Marc Gasol was a wanted man last offseason. The Toronto Raptors had the ability to offer him a hefty one-year deal through their Bird Rights. The Dallas Mavericks and Golden State Warriors saved portions of their mid-level exceptions to offer Gasol as well, but he sacrificed millions of dollars to sign a minimum-salary deal with the Los Angeles Lakers. He did it for the chance to join a special group of players in their effort to defend the 2020 championship.
"When I signed with the team, I was signed to contribute to the team, especially the two main guys, to help their games and accomplish their goals, which is win another championship," Gasol said Friday as he spoke to the media for the first time since the Andre Drummond signing. Yet when LeBron James and Anthony Davis return to the fold, Gasol may not even be in the lineup. He is the obvious casualty of Drummond's arrival. Were it not for the newcomer's toe injury on Wednesday, Gasol, who did not play until the fourth quarter, likely would have received a DNP-CD. He started and thrived in Drummond's place on Friday, but even he knows that the writing is on the wall. With Drummond set to return soon and Montrezl Harrell entrenched as the sixth man, there simply aren't enough centers to go around. At best, his role is going to be reduced. At worst? It won't exist.
"It's a hard pill to swallow because I know I'm going to be out of the lineup at some point," Gasol said. "That's never easy on the player. As a basketball player you want to play, you want to contribute, especially when you've made that commitment for that reason, but we'll see."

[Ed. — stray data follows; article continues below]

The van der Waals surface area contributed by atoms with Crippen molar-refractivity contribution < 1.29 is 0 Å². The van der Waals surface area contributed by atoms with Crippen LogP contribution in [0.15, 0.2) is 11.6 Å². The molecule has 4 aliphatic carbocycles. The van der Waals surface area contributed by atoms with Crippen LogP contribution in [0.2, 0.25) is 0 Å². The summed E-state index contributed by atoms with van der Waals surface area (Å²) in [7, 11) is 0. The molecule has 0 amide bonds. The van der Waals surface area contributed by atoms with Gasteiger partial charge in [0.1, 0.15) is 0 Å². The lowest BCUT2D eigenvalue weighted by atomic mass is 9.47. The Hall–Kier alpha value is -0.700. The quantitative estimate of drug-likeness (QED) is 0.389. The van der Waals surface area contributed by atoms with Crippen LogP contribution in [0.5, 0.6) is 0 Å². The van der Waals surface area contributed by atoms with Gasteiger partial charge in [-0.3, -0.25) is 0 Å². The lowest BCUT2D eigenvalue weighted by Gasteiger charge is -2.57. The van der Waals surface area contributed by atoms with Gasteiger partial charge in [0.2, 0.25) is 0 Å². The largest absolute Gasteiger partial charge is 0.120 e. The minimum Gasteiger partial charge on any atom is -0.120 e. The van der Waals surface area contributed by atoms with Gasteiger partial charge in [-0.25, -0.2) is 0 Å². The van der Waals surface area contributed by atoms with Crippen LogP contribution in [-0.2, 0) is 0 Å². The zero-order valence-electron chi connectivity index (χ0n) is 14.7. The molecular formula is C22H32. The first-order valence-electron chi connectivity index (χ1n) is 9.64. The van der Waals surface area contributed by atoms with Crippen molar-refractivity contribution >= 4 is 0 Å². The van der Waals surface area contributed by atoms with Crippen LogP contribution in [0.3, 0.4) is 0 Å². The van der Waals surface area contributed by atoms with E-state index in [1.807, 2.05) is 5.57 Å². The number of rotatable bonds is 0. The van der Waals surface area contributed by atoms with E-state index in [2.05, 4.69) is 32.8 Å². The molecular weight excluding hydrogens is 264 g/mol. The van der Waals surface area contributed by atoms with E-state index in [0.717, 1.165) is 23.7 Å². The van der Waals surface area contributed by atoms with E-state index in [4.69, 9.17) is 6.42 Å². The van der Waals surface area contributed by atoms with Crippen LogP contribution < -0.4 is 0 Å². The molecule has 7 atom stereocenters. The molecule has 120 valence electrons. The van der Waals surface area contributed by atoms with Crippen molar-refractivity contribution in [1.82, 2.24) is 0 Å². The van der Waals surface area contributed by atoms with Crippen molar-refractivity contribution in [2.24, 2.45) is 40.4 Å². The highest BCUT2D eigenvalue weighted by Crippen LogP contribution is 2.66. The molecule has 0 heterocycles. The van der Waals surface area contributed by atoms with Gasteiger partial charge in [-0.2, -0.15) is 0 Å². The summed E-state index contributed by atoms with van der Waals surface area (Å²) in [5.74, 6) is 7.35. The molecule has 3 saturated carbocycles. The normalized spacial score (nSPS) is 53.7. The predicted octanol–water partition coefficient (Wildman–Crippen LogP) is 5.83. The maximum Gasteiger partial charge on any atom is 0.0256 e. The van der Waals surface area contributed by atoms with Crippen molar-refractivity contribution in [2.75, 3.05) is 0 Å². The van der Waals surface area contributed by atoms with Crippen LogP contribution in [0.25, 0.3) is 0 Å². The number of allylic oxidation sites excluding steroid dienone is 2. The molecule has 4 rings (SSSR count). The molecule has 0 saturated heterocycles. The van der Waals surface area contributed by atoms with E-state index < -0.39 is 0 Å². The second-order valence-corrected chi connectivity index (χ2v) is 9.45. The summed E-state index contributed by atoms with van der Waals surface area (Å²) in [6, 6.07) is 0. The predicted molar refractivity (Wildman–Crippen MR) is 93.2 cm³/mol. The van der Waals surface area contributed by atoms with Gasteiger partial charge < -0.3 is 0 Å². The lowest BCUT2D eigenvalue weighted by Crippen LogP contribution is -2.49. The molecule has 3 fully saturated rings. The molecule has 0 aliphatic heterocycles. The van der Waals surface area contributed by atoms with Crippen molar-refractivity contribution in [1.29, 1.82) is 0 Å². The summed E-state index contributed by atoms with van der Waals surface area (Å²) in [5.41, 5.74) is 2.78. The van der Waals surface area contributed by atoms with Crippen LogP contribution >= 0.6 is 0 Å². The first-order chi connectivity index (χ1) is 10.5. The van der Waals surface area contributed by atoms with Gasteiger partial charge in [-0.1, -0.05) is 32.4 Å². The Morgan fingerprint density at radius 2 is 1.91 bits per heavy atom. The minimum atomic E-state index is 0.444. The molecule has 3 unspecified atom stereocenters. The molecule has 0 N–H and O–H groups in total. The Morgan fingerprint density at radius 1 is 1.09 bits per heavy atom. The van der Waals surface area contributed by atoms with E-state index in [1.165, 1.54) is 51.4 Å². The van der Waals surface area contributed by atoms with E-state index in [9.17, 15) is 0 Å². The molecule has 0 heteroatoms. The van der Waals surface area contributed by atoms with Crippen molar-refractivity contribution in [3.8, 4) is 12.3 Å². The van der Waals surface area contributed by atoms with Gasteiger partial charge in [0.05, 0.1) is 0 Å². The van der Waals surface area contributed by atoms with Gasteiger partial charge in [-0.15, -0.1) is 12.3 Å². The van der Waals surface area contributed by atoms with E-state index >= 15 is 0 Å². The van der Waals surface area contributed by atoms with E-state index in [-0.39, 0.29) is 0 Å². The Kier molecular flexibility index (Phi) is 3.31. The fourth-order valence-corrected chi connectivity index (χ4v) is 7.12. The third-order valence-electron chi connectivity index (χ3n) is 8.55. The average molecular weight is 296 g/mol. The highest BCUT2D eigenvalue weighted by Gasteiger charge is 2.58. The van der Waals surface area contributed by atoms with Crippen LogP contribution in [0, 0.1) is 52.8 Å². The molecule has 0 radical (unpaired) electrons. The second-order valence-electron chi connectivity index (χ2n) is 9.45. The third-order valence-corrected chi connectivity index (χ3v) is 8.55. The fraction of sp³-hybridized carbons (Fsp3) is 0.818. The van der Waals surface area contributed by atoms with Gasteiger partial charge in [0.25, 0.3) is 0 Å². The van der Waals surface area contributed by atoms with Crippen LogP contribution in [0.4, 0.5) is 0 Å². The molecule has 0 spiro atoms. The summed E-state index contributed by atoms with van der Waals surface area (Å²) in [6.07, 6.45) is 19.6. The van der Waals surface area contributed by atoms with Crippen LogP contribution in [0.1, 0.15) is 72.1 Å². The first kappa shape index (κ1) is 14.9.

Frank Vogel has vouched for Gasol and argued that the Lakers will need all three of their centers to win the championship. The numbers don't support that theory. There are 48 minutes in a basketball game. Drummond averaged 28.9 minutes per game in Cleveland. Harrell has averaged 25.3 for the Lakers. That duo is going to have to sacrifice minutes before Gasol, or even Anthony Davis, enters into the equation.
Vogel has suggested that he will attempt to circumvent the math by playing Gasol and Harrell together in bench units. It's an interesting concept on paper, especially while James and Davis recover from injuries. Harrell is power forward-sized. Gasol shoots as well as any Laker wing, and he's an all-time passer from the center position. Harrell has scored 213 points on cuts. In a vacuum, the pairing might work. The question is who else will play with that duo when the team is healthy. For obvious reasons, it would have to come during LeBron's bench shift, not Davis', which, in turn, pairs Drummond with Davis for virtually all of his minutes. Neither alignment is ideal. In a perfect world, the James-Drummond pick-and-roll would be a bench lineup staple. Minutes spent on Gasol have to come from somewhere. There is no way to satisfy 12 Lakers eager for minutes.
It's a reality Gasol is facing, and one he is justifiably unhappy with. The Lakers were worldbeaters when healthy, and Gasol was at the literal center of that success. The original starting lineup featuring him, Davis, James, Dennis Schroder and Kentavious Caldwell-Pope outscored opponents by 13.9 points per 100 possessions. Davis and James protected Gasol athletically, and he made their lives easier by spacing the floor, encouraging ball movement and playing his role defensively. Their injuries exposed weaknesses that the Lakers knew existed, yet wouldn't ultimately matter when the stars returned to the lineup. In that sense, Drummond was signed to solve a problem that didn't really exist.
It's an uncomfortable situation for three highly accomplished veterans. Drummond and Harrell are headed for free agency this offseason. Gasol left money and minutes on the table to play for the Lakers. In the end, at least one of them is going to lose out. For now, it looks like it's going to be Gasol.